PHILADELPHIA (CBS) — The city’s faith community came together with the AIDS services organization Philadelphia FIGHT on World AIDS Day.
They talked about how far we’ve come since the 1980s when, sadly, HIV/AIDS amounted to a death sentence.
Bishop Audrey Bronson, founding Pastor of Sanctuary Church of the Open Door, has been an advocate since the earliest days of the epidemic.
“I don’t care what status we are, what we have and don’t have. We need each other. Somebody had to do it, and Philadelphia FIGHT took up the challenge,” she said.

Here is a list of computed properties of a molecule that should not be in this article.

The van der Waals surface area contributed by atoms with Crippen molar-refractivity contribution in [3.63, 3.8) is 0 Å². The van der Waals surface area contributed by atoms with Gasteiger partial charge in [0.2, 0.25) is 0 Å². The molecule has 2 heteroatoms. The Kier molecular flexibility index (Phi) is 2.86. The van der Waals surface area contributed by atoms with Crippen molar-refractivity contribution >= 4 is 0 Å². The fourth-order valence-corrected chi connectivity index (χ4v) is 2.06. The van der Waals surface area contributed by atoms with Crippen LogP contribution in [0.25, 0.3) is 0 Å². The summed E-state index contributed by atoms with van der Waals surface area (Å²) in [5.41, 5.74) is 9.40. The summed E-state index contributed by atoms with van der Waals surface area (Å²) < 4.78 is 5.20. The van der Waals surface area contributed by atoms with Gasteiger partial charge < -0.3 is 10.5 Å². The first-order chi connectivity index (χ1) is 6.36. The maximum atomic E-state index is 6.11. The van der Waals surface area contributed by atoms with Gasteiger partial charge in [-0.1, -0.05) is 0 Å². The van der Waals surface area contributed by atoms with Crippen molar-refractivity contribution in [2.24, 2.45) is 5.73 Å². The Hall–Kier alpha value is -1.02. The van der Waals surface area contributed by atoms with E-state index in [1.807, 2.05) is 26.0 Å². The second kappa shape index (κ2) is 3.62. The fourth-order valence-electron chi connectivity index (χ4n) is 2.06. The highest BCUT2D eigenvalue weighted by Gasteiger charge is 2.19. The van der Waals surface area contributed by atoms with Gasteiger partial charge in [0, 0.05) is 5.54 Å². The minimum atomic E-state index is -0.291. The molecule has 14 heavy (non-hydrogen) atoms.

Bishop Chris Kimmenez is National Support Services Director at Healing Communities, a faith-based re-entry network. This work is personal to him. He has been living with HIV since 1989.
“A very long time ago, Philadelphia FIGHT saved my life. It’s kept my wife negative, and it’s allowed us to have two more children who are not HIV positive,” he said.
He recalls that, originally, there was nothing available, then medication came to market to treat HIV, and he’s gone from 40 daily pills to one-a-day.
Now, he says, a cure is within grasp.
During the event, gospel singers and choirs belted out musical selections, greeted with raised hands and amens.
Many near the performers threw napkins onto the stage to show their appreciation, since there were no bouquets of flowers within reach.